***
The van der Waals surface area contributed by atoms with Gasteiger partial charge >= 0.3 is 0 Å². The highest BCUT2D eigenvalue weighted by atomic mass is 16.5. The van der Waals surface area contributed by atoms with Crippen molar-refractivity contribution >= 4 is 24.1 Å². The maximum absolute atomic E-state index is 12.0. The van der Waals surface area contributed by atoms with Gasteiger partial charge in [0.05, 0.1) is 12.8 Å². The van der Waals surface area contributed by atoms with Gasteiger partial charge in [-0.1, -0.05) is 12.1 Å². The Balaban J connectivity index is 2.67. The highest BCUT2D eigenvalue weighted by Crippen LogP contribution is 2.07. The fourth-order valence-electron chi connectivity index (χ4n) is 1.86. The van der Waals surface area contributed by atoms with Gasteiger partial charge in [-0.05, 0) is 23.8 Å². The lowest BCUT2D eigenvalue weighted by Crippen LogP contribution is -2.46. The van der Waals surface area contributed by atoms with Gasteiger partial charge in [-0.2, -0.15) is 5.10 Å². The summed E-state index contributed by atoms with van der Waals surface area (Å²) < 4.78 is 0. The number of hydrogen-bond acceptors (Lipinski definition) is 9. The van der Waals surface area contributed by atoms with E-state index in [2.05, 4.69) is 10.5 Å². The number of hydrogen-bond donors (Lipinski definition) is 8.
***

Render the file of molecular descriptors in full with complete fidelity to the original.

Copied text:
The van der Waals surface area contributed by atoms with Gasteiger partial charge >= 0.3 is 0 Å². The highest BCUT2D eigenvalue weighted by atomic mass is 16.5. The van der Waals surface area contributed by atoms with Crippen molar-refractivity contribution >= 4 is 24.1 Å². The maximum absolute atomic E-state index is 12.0. The van der Waals surface area contributed by atoms with Gasteiger partial charge in [0.05, 0.1) is 12.8 Å². The van der Waals surface area contributed by atoms with Gasteiger partial charge in [-0.1, -0.05) is 12.1 Å². The Balaban J connectivity index is 2.67. The highest BCUT2D eigenvalue weighted by Crippen LogP contribution is 2.07. The fourth-order valence-electron chi connectivity index (χ4n) is 1.86. The van der Waals surface area contributed by atoms with Gasteiger partial charge in [-0.05, 0) is 23.8 Å². The lowest BCUT2D eigenvalue weighted by Crippen LogP contribution is -2.46. The van der Waals surface area contributed by atoms with Gasteiger partial charge in [-0.2, -0.15) is 5.10 Å². The summed E-state index contributed by atoms with van der Waals surface area (Å²) < 4.78 is 0. The number of hydrogen-bond acceptors (Lipinski definition) is 9. The van der Waals surface area contributed by atoms with E-state index in [2.05, 4.69) is 10.5 Å². The number of hydrogen-bond donors (Lipinski definition) is 8.